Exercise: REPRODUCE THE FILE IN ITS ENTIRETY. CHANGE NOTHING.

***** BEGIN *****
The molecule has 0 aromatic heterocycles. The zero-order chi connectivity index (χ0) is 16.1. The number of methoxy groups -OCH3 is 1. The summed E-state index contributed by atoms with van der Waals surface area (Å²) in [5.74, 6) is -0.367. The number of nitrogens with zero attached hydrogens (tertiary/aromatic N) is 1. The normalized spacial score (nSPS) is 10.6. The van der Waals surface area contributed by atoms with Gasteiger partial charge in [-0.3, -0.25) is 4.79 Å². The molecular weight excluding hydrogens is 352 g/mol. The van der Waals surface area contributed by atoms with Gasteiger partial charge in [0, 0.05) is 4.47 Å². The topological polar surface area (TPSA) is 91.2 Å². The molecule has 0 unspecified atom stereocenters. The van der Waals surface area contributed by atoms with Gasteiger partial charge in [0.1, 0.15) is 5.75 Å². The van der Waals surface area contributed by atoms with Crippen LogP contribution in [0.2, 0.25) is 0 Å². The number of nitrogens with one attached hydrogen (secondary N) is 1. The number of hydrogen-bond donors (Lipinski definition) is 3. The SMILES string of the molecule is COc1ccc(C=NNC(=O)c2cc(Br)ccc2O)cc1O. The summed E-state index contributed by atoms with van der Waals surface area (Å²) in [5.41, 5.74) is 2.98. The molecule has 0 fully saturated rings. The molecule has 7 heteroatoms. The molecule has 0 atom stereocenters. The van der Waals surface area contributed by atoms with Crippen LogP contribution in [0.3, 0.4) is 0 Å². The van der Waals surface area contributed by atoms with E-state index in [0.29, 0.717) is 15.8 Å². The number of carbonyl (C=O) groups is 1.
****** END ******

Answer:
The molecule has 0 aromatic heterocycles. The zero-order chi connectivity index (χ0) is 16.1. The number of methoxy groups -OCH3 is 1. The summed E-state index contributed by atoms with van der Waals surface area (Å²) in [5.74, 6) is -0.367. The number of nitrogens with zero attached hydrogens (tertiary/aromatic N) is 1. The normalized spacial score (nSPS) is 10.6. The van der Waals surface area contributed by atoms with Gasteiger partial charge in [-0.3, -0.25) is 4.79 Å². The molecular weight excluding hydrogens is 352 g/mol. The van der Waals surface area contributed by atoms with Gasteiger partial charge in [0, 0.05) is 4.47 Å². The topological polar surface area (TPSA) is 91.2 Å². The molecule has 0 unspecified atom stereocenters. The van der Waals surface area contributed by atoms with Gasteiger partial charge in [0.1, 0.15) is 5.75 Å². The van der Waals surface area contributed by atoms with Crippen LogP contribution in [0.2, 0.25) is 0 Å². The number of nitrogens with one attached hydrogen (secondary N) is 1. The number of hydrogen-bond donors (Lipinski definition) is 3. The SMILES string of the molecule is COc1ccc(C=NNC(=O)c2cc(Br)ccc2O)cc1O. The summed E-state index contributed by atoms with van der Waals surface area (Å²) in [5.41, 5.74) is 2.98. The molecule has 0 fully saturated rings. The molecule has 7 heteroatoms. The molecule has 0 atom stereocenters. The van der Waals surface area contributed by atoms with Crippen LogP contribution in [0.3, 0.4) is 0 Å². The van der Waals surface area contributed by atoms with E-state index in [0.29, 0.717) is 15.8 Å². The number of carbonyl (C=O) groups is 1.